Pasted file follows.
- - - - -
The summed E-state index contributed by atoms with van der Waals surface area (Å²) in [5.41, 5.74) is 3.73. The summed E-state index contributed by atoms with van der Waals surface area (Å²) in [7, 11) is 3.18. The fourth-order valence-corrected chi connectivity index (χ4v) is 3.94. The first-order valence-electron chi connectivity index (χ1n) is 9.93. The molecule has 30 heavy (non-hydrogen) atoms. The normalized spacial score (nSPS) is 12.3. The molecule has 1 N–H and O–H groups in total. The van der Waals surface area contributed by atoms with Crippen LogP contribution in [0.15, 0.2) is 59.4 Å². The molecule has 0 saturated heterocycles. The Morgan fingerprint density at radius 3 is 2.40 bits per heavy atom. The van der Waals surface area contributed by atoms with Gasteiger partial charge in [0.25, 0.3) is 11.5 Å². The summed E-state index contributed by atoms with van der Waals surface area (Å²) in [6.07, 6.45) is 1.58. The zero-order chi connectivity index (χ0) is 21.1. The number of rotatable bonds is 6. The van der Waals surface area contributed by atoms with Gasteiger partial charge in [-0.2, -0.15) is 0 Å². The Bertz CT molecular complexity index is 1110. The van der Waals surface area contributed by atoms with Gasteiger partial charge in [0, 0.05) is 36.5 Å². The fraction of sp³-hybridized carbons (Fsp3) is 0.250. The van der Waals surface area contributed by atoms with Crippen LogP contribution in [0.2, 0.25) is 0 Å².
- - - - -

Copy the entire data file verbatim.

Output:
The summed E-state index contributed by atoms with van der Waals surface area (Å²) in [5.41, 5.74) is 3.73. The summed E-state index contributed by atoms with van der Waals surface area (Å²) in [7, 11) is 3.18. The fourth-order valence-corrected chi connectivity index (χ4v) is 3.94. The first-order valence-electron chi connectivity index (χ1n) is 9.93. The molecule has 30 heavy (non-hydrogen) atoms. The normalized spacial score (nSPS) is 12.3. The molecule has 1 N–H and O–H groups in total. The van der Waals surface area contributed by atoms with Crippen LogP contribution in [0.15, 0.2) is 59.4 Å². The molecule has 0 saturated heterocycles. The Morgan fingerprint density at radius 3 is 2.40 bits per heavy atom. The van der Waals surface area contributed by atoms with Gasteiger partial charge in [0.25, 0.3) is 11.5 Å². The summed E-state index contributed by atoms with van der Waals surface area (Å²) in [6.07, 6.45) is 1.58. The zero-order chi connectivity index (χ0) is 21.1. The number of rotatable bonds is 6. The van der Waals surface area contributed by atoms with Gasteiger partial charge in [-0.2, -0.15) is 0 Å². The Bertz CT molecular complexity index is 1110. The van der Waals surface area contributed by atoms with Gasteiger partial charge in [0, 0.05) is 36.5 Å². The fraction of sp³-hybridized carbons (Fsp3) is 0.250. The van der Waals surface area contributed by atoms with Crippen LogP contribution in [0.2, 0.25) is 0 Å².